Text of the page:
INQ's Magnifier: Revealing Life's Hidden Wonders
Poet T. Roethke wrote, “All finite things reveal infinitude,” a reminder that the smallest wonders can echo the mysteries of the universe, right under our noses. From hidden words on your money to the pollen that makes you sneeze, Inq’s magnifier uses a double-lens system to open your eyes (well, eye) to an unseen world! Wait, two lenses? What kind of magnifier is that? And where do I find those tiny words on the money? It’s all here…
Your magnifier is technically a “loupe” (pronounced loop), which is a specialized kind of magnifier, generally one that has multiple lenses and is used by holding it almost directly up to your eye, and to whatever you want to look at. Loupes are commonly used by jewelers, opticians, and scientists: especially geologists, etymologists, and other researchers who need portable and robust magnification for the field. And because it can be tough to get enough light to see in those tight quarters, it has both regular LED and a special UV light to aid your vision.
Inq’s loupe has a magnification rating of about 40x, so when you look through it, some of the things you can see include:
- Some individual cells
- Grains of pollen
- The ommatidia (miniature receptor) of a fly’s eye
- Microprinting on money
You may not have a fly’s eye lying around (or maybe you do, we don’t judge!), but you probably have a dollar, Euro, or other piece of paper money nearby: and chances are, it’s literally covered in tiny letters you can only see with a magnifier! This is called microprinting, and it’s a common way for countries around the world to make their money harder to counterfeit. Try this: take out any denomination of money from most places in the world, and see if you can find the hidden lettering. Here are some examples from a US $5, a रू100 Nepalese rupee, and a kr1000 Icelandic krona. And while you’re at it, flip on the UV light on your magnifier, and you may see parts of the money glow! A lot of currency also has UV-sensitive fibers for additional anti-counterfeiting security.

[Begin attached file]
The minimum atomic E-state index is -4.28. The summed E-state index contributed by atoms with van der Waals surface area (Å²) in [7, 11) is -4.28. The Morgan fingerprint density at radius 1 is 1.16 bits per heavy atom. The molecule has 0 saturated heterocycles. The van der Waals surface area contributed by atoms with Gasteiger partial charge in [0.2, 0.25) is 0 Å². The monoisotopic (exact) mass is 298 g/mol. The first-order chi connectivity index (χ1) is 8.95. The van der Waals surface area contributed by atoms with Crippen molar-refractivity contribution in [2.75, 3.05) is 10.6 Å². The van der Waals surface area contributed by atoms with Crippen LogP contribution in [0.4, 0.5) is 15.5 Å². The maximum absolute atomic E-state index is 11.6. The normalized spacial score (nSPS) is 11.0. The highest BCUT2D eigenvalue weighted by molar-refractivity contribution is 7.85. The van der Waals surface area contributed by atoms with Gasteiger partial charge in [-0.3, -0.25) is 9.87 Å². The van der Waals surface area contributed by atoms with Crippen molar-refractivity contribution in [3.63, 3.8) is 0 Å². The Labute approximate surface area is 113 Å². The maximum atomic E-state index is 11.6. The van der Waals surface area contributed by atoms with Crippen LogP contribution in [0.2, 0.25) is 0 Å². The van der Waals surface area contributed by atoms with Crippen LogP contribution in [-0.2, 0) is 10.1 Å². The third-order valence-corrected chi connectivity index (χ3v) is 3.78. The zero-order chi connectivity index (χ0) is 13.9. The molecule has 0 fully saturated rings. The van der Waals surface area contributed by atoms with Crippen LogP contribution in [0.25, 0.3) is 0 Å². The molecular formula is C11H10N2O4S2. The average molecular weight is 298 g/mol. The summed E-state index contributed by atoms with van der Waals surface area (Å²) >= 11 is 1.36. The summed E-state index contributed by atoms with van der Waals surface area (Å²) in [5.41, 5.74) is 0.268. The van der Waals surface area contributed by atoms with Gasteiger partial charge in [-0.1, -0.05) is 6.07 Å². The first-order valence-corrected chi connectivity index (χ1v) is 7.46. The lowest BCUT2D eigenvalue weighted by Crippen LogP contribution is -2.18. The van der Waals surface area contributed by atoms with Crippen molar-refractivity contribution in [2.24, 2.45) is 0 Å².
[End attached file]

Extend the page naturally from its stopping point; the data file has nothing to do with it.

Microprinting on a United States $5 bill, viewed through Inq's Magnifier
Microprinting on a रू100 Nepalese rupee, viewed through Inq's Magnifier
Microprinting on a kr1000 Icelandic krona, viewed through Inq's Magnifier
And your magnifier is more than just a simple magnifying glass! A magnifying glass has a single lens; your loupe posseses a compound lens. What that means is that inside your loupe are two plano-convex (flat on one side) lenses facing each other, with a small gap between them. It’s an improvement over a single-lens system because that arrangement essentially turns the loupe into a miniature microscope; where one lens magnifies what the other sees.
A magnifier helps show wonders that are all around us. Take a look at a rock lying on the ground, or the surface of some fruit, the screen of your phone, the jeans you’re wearing…anything close by. And let your curiosity guide you!